A Japanese freelance journalist twice taken captive in the Middle East is now effectively barred from traveling overseas after the Foreign Ministry denied his request for a new passport.

Jumpei Yasuda, 45, was held hostage by militants in Syria for three years and four months and released in Turkey last October. He then returned to Japan.

Previously, he was briefly held in Iraq.

Yasuda said he will consider invoking the administrative appeal law that can be used when a dispute arises or file an administrative lawsuit to force the ministry to reconsider.

He noted that freedom of travel is guaranteed by the Constitution.

Yasuda said his passport was stolen when he was taken captive.

He applied for a new passport in January as he intended to travel to Europe, India and the United States with his family.

On July 12, he finally received notification that his request had been rejected.

It normally takes about a week for a new passport to be issued.

Yasuda said the reason indicated for denying his request is that he was banned from entering Turkey for five years after he returned home via Turkey.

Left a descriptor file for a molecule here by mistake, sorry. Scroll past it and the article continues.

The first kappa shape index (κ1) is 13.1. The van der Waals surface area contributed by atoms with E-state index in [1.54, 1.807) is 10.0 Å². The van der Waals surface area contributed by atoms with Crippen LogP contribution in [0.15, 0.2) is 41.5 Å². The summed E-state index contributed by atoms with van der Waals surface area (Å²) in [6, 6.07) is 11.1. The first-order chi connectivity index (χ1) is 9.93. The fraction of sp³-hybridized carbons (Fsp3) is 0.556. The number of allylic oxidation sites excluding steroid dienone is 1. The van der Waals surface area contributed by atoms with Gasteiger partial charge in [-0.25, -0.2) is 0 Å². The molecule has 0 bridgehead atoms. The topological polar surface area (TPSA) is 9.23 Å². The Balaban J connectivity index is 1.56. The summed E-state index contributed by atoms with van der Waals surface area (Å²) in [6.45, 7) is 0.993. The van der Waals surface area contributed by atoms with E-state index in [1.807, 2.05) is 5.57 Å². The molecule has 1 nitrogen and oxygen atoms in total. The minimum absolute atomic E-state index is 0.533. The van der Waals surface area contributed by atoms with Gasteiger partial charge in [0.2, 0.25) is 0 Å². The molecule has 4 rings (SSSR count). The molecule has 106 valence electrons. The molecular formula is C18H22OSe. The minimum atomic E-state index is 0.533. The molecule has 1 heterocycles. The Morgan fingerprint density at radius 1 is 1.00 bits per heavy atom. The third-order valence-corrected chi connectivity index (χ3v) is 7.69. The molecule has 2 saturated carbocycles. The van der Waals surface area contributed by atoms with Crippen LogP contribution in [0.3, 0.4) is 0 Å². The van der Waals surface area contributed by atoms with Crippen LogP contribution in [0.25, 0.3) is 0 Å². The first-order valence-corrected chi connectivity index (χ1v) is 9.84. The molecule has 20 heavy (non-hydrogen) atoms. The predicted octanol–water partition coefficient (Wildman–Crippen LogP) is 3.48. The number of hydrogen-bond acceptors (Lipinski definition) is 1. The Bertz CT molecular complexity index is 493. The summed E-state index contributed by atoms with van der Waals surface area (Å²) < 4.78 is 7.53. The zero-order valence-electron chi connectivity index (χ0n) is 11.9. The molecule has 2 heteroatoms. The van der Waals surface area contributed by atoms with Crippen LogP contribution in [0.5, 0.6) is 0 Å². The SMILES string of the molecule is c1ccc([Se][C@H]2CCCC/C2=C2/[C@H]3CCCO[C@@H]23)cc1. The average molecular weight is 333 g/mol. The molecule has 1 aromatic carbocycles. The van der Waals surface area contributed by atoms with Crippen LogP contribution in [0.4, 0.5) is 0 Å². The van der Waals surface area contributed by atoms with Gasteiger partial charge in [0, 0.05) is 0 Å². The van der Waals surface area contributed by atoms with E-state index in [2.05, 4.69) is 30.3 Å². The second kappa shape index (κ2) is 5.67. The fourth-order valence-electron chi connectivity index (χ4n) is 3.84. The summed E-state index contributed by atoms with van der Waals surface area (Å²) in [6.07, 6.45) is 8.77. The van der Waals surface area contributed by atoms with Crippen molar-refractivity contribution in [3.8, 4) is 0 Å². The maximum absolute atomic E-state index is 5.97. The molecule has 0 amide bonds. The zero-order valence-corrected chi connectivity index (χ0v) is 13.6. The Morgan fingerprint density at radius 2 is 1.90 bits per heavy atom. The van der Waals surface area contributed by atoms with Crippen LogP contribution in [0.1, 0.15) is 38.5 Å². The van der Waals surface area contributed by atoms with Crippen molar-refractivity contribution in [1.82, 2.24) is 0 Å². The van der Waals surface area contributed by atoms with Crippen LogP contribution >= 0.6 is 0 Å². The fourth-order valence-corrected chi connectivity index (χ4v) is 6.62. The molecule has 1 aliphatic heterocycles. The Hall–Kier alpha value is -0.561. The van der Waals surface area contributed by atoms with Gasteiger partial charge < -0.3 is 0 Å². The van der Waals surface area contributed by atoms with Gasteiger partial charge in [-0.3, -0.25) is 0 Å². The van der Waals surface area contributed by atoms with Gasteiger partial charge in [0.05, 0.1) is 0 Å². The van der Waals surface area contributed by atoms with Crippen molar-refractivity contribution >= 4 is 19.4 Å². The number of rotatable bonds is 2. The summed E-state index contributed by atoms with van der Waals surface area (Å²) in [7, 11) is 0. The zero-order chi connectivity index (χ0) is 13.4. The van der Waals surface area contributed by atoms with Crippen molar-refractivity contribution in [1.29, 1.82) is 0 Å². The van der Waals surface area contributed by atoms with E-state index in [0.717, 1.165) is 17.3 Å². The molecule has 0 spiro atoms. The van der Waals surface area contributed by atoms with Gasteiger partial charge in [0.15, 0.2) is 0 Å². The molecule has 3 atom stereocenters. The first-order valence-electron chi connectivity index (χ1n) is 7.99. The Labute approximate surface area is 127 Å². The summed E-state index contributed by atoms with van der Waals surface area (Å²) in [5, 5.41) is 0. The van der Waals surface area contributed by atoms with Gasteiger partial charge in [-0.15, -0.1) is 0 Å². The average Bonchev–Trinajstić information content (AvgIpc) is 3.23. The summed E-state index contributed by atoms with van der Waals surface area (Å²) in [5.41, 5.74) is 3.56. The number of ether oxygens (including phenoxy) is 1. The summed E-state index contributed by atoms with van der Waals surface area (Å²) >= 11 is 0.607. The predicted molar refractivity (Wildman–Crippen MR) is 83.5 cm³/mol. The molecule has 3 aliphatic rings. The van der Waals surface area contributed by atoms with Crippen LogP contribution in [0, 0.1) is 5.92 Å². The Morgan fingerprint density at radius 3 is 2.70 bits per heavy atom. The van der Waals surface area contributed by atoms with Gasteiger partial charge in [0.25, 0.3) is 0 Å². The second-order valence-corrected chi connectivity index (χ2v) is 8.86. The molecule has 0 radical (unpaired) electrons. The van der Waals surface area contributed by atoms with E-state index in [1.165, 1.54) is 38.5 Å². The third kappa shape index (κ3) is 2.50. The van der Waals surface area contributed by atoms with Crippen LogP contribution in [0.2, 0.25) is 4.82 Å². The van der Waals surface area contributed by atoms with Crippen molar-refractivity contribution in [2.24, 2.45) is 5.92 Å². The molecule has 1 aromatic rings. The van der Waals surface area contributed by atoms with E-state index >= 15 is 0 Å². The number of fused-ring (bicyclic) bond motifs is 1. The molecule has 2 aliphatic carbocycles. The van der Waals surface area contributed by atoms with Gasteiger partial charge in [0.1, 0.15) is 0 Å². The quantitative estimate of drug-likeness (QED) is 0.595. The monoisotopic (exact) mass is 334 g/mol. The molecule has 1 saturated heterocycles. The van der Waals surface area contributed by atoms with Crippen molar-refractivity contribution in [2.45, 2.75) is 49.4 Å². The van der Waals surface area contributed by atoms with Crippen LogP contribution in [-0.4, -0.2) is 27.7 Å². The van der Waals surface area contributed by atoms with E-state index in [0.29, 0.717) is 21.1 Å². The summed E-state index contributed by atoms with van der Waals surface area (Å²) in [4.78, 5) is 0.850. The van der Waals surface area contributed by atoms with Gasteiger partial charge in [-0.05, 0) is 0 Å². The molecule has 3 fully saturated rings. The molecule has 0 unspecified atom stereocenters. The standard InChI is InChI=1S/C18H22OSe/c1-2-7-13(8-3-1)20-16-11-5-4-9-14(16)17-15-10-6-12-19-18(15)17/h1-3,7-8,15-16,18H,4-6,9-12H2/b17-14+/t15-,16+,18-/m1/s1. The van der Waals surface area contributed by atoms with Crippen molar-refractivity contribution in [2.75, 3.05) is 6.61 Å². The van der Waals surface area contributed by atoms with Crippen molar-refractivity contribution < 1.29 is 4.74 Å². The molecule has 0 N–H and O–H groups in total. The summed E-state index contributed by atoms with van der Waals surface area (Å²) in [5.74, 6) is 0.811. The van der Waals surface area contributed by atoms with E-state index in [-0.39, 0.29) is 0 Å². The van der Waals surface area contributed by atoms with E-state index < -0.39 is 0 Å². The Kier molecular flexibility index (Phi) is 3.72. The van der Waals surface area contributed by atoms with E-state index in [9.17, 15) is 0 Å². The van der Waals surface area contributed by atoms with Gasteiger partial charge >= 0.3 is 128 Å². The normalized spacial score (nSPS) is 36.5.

Article 13 of the passport law states that a passport can be denied in cases where the individual is not permitted to enter a country under that nation's law.

Yasuda said he has no plans to visit Turkey, adding that he regards the ministry's decision as an exceptionally broad interpretation of the law.

The Foreign Ministry, as a matter of policy, declines to comment on individual cases.

However, an official said that when it comes to issuing passports, "We make a judgment carefully based on related laws.”

The official said there had been three other cases since 2016 when passport applications were rejected because of an entry ban in the overseas destination.

Yasuda returned to Japan on Oct. 25, 2018.

In a news conference held last year, he said his primary objective in entering Syria was to assess the situation regarding anti-government forces in the northern Idlib region.